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About bdlbug

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  1. Almost a year ago I captured an image of M33 and at the time used the new IDAS D2 light pollution filter. This week, Wednesday 2nd I got out and captured 3 hrs of subs, 1hr Ha(7nm) and 2hr RGB , but I removed the D2 filter from the light path. I processed the data using Astro Pixel Processor and Photoshop CC2019 then added the luminance layer from last year's session. Result is below. My personal opinion is that I have got more colour in the stars than the image I took last year through D2 - may be I am improving my processing skills, but I suspect trying to capture RGB behind a D2 filter attenuates the RGB signal and the result is less than satisfactory. Captured using120s subs with ASi1600 running at -20degC and unity gain behind AT106EDT on AZEQ6GT thanks for looking Bryan The original M33 topic from October 2018 can be read here
  2. There are quite a few excellent milkyway images being posted at the moment and I particularly like that we get views of the milkyway not only from UK but from members posting from locations all over the world and also when we UK astronomy types holiday abroad and can get some astro kit packed under the radar into the luggage - I managed to convince my better half that I simply must have my tripod and ball head along with the very important wide angle lens, despite the fact we were on a safari and the 500mm zoom was the default lens. Anyway, it was a holiday of firsts, first time in Africa, first time south of the equator and first time in such dark dark skies. I had heard that the Milkyway core could cast shadows - I thought that was urban myth - nope - its incredibly bright when you are under truly dark skies. So below is my image, consisting of around twenty 20s unguided images using unmodified Cannon 600D with Samyang 14mm lens at ISO3200. I used Microsoft ICE to stitch all the images together then Photoshop to warp into a 'flat' image and then further processing to reduce noise and increase saturation. The image was taken from a location called Miramboi, a tented lodge between Tarangire National park and Lake Manyara, about 3 deg south of equator. There are a few clouds in the image, and my impromptu mosaic plan left a few gaps hence the 'triangle artifact ' bottom center of image...... next time, if there every is a next time, the Star Adventurer will get packed !!!! Bryan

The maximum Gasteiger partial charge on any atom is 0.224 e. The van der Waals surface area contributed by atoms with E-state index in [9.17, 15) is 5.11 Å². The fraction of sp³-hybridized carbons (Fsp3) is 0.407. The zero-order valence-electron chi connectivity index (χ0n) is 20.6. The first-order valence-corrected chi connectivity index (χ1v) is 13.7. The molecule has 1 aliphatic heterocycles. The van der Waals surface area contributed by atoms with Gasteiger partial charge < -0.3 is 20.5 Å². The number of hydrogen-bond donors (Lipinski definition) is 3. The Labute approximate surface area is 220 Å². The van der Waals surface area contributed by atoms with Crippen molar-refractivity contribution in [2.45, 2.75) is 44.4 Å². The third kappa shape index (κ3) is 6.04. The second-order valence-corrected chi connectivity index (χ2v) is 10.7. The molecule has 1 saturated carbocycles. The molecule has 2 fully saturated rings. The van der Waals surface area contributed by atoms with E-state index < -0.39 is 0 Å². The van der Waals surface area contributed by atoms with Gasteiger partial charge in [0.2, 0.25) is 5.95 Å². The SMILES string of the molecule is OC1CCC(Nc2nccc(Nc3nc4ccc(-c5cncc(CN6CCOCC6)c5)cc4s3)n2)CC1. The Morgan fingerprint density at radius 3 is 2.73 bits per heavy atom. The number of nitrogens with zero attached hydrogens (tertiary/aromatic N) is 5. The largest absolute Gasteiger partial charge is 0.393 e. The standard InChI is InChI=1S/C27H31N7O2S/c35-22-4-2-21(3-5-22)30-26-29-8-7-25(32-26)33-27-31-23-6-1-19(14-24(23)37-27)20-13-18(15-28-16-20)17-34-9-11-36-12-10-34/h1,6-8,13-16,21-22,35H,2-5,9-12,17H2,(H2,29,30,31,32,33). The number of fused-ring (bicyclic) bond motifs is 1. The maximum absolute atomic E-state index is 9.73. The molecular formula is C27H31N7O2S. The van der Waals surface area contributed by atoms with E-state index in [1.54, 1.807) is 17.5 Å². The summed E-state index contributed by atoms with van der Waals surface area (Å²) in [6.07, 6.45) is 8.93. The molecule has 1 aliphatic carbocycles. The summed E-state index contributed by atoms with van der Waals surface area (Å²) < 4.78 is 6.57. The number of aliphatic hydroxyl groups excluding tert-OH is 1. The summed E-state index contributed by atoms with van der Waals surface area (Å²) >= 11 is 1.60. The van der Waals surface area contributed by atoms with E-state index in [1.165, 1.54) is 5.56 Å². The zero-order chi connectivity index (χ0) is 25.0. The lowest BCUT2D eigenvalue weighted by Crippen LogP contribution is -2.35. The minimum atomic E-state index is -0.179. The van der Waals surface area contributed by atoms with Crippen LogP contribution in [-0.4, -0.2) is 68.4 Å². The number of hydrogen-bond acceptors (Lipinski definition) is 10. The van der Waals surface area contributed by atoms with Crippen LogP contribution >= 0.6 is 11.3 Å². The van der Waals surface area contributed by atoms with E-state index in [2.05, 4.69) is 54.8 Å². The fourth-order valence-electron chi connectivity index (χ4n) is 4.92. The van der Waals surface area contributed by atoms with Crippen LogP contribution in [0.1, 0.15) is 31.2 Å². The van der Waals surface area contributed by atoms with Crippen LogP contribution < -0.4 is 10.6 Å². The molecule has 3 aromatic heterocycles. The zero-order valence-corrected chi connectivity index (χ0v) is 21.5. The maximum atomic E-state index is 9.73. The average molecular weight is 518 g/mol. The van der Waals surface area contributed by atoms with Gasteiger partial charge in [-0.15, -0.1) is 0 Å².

3. Completely inspiring image Peter, I try and follow your recommendations for curve stretching to squeeze out the maximum colours in an image - you are however one of the masters of the dark arts we have on this forum - thank you for sharing Bryan